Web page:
“Big Talk” gets results in “Modern Love” – why not use it for HR Technology initiatives?

Your friendly HR technologist (me) needs to get a life – I decided. Everything I read recently generates some kind of connection to my life in HR Tech. Even the regular Sunday NY Times – Style Section column – “modern love”. Yes, I read it. Why not? So, recently the column was written by a middle age man (Tim Boomer) – could be a fake name? – newly re-entering the dating scene and lamenting about the difficulty he has with “small talk”. “After my trip, I was eating steak at a Boston bar, still mourning that the woman I thought I would marry, Alejandra, had broken up with me. I’d met her five years earlier, and she was, in every way imaginable, an inspiration to me. She was the woman who taught me about love. Next to me at the bar was a couple on their first date. I could tell because their conversation reminded me of those awkward exchanges you have with co-workers’ spouses at Christmas parties. They opened with a discussion about their commutes to the bar. They both lived within a 10-minute bus ride, and they managed to stretch out this topic for 30 minutes. Next up, the weather: In Boston it rains sometimes, and they had both noticed this. An hour in, they turned to the really deep stuff. One was a teacher, and the other knew a teacher. How could they be destined for anything other than true love? O.K., so I may have been directing some of my brokenhearted anger at them, but all I could think was that I wanted no part of this game. If being single meant having to partake in this kind of conversation, I’d rather pass. How could I go from the deep connection I had with Alejandra to discussing bus schedules and weather patterns?” He continues: “With this in mind, I decided to approach my re-entry to dating with a no-small-talk policy. Not that I would insist we talk only about heartfelt subjects; ideally, there would also be plenty of flirtatious joking and witty banter. I simply wanted to eliminate the dull droning on about facts and figures — whether it’s snowing or raining, how cold it is, what we do for work, how long it takes to get to work, where we went to school — all those things that we think we have to talk about with someone new but that tell us little about who the person really is. Why can’t we replace small talk with big talk and ask each other profound questions right from the start? Replace mindless chatter about commuting times with a conversation about our weightiest beliefs and most potent fears? Questions that reveal who we are and where we want to go?” Admittedly, it seems to me that this approach is not always mutually desired by the interacting parties. A common complaint according to the author: “You can’t ask “Big Questions until you know the answers to the small ones, you need to know the facts to know where to dig deeper.” All this angst, got me thinking. Let me try to translate this concept into my sphere of influence: that of the need for HR technology support to make HR a strategic, value-added business partner in an organization and the efforts of HRMS software providers to help a company do so. (And to make a sale). I think in our industry there are typically four groups of people that require a mindfulness of THE BIG TALK. And, at the same time, they must also conduct the appropriate level of “small talk” for building a business partner relationship. In my analogy, “small talk” is defined as lots of chatter, less meaningful findings, conversations of little consequence – except for establishing an early common ground. Small talk therefore, in of itself, will most likely miss any underlying issues and will certainly not uncover any important decision drivers that might be in play that are the driving force behind a company’s stated initiatives. The four – what I call – “Big Talk Seekers” and their objectives are the following: 1 – The CEO, CFO, and CIO 2 – the Senior Leadership of HR – the CHRO or the SVP and whoever is the Executive Sponsor of a project effort to improve a company’s use of HR technology in any shape, manner or form. 3 – The HR Technology Evaluation Team 4 – The HR software provider – the vendor of a potential new HRMS. Here then are the “BIG TALK” subjects that must be openly stated, documented, communicated and understood by all appropriate stakeholders for each...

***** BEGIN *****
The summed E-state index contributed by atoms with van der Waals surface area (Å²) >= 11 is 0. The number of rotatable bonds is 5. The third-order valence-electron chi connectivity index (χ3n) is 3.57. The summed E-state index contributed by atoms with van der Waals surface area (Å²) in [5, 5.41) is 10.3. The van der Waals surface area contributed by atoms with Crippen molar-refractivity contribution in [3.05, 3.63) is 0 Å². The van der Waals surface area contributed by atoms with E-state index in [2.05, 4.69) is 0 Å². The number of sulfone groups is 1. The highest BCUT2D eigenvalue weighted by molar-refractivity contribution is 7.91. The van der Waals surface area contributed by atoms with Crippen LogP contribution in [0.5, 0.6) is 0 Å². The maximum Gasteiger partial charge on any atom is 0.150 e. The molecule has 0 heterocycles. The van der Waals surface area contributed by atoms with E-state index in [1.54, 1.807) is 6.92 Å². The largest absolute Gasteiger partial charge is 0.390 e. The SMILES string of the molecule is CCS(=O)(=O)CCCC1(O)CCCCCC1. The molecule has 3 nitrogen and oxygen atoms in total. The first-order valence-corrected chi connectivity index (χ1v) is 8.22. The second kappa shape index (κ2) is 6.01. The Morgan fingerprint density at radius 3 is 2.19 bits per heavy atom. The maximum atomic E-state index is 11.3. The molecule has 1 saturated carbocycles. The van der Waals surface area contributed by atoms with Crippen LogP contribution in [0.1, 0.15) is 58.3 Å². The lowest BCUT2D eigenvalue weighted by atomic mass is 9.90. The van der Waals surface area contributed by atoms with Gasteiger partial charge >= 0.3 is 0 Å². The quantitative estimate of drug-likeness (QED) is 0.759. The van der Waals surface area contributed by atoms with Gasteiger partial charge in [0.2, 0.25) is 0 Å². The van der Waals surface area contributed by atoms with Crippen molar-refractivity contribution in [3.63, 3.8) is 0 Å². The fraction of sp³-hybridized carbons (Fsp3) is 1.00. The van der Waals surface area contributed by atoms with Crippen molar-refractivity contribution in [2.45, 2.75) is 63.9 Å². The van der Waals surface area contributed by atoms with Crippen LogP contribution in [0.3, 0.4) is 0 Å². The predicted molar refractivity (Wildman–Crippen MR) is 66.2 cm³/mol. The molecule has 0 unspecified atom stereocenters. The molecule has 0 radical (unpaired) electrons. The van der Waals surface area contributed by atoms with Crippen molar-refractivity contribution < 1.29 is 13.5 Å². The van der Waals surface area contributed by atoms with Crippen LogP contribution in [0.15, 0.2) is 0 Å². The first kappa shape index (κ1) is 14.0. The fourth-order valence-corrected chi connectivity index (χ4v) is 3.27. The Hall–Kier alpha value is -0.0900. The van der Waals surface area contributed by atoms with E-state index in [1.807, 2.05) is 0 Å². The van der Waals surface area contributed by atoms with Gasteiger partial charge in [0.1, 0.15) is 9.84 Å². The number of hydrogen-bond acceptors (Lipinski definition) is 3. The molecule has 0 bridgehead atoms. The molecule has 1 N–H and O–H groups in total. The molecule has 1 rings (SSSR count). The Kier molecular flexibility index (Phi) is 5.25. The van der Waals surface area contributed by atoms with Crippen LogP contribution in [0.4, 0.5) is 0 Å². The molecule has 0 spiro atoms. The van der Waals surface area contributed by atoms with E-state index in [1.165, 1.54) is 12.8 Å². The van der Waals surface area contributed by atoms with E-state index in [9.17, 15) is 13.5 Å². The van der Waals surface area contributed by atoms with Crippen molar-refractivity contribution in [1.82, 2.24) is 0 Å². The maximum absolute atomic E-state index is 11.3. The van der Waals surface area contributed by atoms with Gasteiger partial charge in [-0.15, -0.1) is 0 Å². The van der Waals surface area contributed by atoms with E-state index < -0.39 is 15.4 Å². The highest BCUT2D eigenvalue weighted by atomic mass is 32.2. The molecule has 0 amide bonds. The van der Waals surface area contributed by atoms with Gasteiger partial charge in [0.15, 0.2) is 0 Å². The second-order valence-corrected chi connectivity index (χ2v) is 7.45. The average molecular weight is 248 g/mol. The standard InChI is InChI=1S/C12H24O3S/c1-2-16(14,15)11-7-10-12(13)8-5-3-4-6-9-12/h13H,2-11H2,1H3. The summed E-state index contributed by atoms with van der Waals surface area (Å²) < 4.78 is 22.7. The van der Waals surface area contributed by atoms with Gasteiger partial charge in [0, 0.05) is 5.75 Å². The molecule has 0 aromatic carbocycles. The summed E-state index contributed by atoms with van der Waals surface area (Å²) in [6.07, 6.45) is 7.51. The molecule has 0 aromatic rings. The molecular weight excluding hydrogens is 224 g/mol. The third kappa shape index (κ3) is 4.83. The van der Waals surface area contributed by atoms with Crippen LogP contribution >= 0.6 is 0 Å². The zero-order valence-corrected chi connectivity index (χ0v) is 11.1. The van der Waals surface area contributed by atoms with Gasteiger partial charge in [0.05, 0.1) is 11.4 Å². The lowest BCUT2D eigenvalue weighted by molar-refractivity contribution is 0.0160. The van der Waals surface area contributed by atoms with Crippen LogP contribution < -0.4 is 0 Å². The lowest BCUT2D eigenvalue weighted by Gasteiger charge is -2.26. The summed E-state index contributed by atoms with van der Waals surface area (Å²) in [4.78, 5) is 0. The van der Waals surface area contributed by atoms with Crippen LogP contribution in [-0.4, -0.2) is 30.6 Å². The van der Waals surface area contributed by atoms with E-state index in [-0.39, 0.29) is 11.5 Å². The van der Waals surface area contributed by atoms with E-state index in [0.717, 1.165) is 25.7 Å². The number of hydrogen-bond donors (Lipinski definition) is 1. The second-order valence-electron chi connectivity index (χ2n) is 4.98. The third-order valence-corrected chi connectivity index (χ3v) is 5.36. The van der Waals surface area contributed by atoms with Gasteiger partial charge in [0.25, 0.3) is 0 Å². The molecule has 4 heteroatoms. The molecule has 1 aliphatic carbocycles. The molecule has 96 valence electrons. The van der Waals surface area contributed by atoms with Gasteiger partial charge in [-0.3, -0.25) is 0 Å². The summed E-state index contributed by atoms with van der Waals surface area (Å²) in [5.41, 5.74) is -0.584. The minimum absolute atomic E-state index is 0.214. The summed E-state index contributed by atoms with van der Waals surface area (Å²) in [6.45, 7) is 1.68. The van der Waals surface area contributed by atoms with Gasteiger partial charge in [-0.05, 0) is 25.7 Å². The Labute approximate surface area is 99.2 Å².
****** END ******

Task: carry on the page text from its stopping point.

“LIGHT BEAM RIDERS” ALL – EINSTEIN’S GEDANKENEXPERIMENTE” AND ITS IMPACT ON THE ARTISTRY OF HR AND HR TECHNOLOGY. A YEAREND ACKNOWLEDGMENT AND SHOUT OUT….

The 100th anniversary of Albert Einstein’s General Theory of Relativity was celebrated in print this past October. Many articles described its impact on our Universe in general and in the world of physics in particular. One such article by Walter Isaacson in the NYT (October 30, 2015) caught my eye. I had already known that Mr. Isaacson authored a very well received biography of Einstein, in fact a NYTimes Best Seller. So his comments were worthy of a read. As so many things make me somehow make the leap from a news item or opinion piece on some general topic to my world of HR and HRT, Isaacson’s comments were thought provoking, especially as it gives me a chance for some yearend shout outs. In his opinion piece titled “The Light Beam Rider” Isaacson mentions the visualized “thought experiments that were the navigation lights guiding Einstein to his brilliant creation”. It seems that young Albert ran away from his school in Germany, which he hated because it emphasized rote learning rather than visual imagination, and enrolled in a Swiss village school based on the educational philosophy that encouraged students to visualize concepts. While there, Einstein tried to picture what it would be like to travel so fast that you caught up with a light beam. If he rode alongside, he later wrote, “I should observe such a beam of light as an electromagnetic field at rest”. In other words the wave would seem stationary. But this was not possible according to the science of those times. It eventually led to Einstein’s “psychic tension” – which was eventually resolve by… his, well, “daydreaming”. Isaacson goes on to say that Einstein “relished what he called “GEDANKENEXPERIMENTE” ideas that twirled around in his head rather than in a laboratory. What teachers called “daydreaming” if you’re Einstein, you get to call them “Gedankenexperimente”. The overreaching thought in Isaacson’s opinion piece is that creativity is based on imagination. In my opinion Imagination arises from an inquisitive mind, a thirst for knowledge, a decision to push boundaries and a propensity to think “out of the box”, yes “perchance to dream”. (Shakespeare – Hamlet). Where the daydreaming leads to a sudden inspiration – a sudden burst of light – a sudden “getting it”. As 2015 ends, I wanted to write and recognize some people who, in my humble opinion, have made or contributed to making a difference in my world of HR in general and HR Technology more specifically. Thus for the sake of a yearend list – here then are my list of 10 “Dreamers” or “Critical Thinkers” who have pushed the boundaries of HR and HRT, and who have themselves surely daydreamed of solutions, practices and visions to assist all of us in our HR/HRT space. All furthering the importance of the role of HR and it use of technology in many forms, globally. As colleagues, some of these people you will recognize, others maybe not. But by reading a bit about them, you can clearly see their deservedness in being called “daydreamers” and how their actions have led to some very impressive – even imposing results and deliverables. I have known all of them, some personally, some by reputation, some for many, many years, others for just a few months. In 2015 I have had reason to consider them in some way. I think that in the year ahead it will be interesting to see where their dreams might take all of us. Alphabetically, Josh Bersin I met Josh Bersin many years ago when we both did some work with HR.com – (see – Debbie McGrath later in this piece). Josh is now the Principle/Founder of Bersin by Deloitte. He is a well known and effective thought leader /speaker in his expertise as the leading provider of research based information, benchmarking and advisory consulting services focusing on Talent Management, Leadership and Strategic HR. In 2015, I had the opportunity to listen to Josh at Ceridian’s Dayforce HCM Insights Annual Conference. His keynote presentation about his research findings led him to highlight his “BOLD” vision for HR leadership. Bersin has a strong belief that today’s times require a “bold HR”. He explained: “BOLD” means : “B”= Build an irresistible organization; “O” = Own the leadership agenda; “L” Leverage your employees; and “D” = Demand data. Clearly Josh Bersin is acting on his desire to educate all of us about what his research is unveiling. In 2015 I had not heard a clearer presentation of such a strong call to action. Dave Duffield Certainly the most well known on my list and a brand himself, I have known Dave from...